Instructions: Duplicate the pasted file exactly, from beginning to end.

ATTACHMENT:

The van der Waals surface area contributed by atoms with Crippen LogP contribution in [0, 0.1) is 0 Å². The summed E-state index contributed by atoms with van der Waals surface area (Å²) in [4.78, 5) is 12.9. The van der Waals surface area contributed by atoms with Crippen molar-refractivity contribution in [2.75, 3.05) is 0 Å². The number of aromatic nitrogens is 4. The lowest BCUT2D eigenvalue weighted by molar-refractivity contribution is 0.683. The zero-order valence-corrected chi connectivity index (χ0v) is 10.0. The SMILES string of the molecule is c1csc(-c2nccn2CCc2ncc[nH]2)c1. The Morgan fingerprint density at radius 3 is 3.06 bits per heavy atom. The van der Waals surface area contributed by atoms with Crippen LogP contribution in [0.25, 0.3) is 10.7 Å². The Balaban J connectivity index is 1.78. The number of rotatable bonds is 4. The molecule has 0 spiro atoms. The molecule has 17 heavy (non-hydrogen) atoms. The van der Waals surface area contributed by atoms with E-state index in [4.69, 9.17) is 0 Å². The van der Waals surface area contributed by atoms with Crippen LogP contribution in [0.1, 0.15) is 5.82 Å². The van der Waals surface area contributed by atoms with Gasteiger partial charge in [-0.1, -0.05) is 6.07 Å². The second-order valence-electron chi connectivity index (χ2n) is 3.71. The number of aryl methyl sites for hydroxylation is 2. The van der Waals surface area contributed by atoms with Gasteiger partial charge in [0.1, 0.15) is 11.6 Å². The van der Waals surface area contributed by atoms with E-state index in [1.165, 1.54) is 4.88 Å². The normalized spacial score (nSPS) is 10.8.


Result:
The van der Waals surface area contributed by atoms with Crippen LogP contribution in [0, 0.1) is 0 Å². The summed E-state index contributed by atoms with van der Waals surface area (Å²) in [4.78, 5) is 12.9. The van der Waals surface area contributed by atoms with Crippen molar-refractivity contribution in [2.75, 3.05) is 0 Å². The number of aromatic nitrogens is 4. The lowest BCUT2D eigenvalue weighted by molar-refractivity contribution is 0.683. The zero-order valence-corrected chi connectivity index (χ0v) is 10.0. The SMILES string of the molecule is c1csc(-c2nccn2CCc2ncc[nH]2)c1. The Morgan fingerprint density at radius 3 is 3.06 bits per heavy atom. The van der Waals surface area contributed by atoms with Crippen LogP contribution in [0.25, 0.3) is 10.7 Å². The Balaban J connectivity index is 1.78. The number of rotatable bonds is 4. The molecule has 0 spiro atoms. The molecule has 17 heavy (non-hydrogen) atoms. The van der Waals surface area contributed by atoms with E-state index in [4.69, 9.17) is 0 Å². The van der Waals surface area contributed by atoms with Crippen LogP contribution in [0.1, 0.15) is 5.82 Å². The van der Waals surface area contributed by atoms with Gasteiger partial charge in [-0.1, -0.05) is 6.07 Å². The second-order valence-electron chi connectivity index (χ2n) is 3.71. The number of aryl methyl sites for hydroxylation is 2. The van der Waals surface area contributed by atoms with Gasteiger partial charge in [0.1, 0.15) is 11.6 Å². The van der Waals surface area contributed by atoms with E-state index in [1.165, 1.54) is 4.88 Å². The normalized spacial score (nSPS) is 10.8.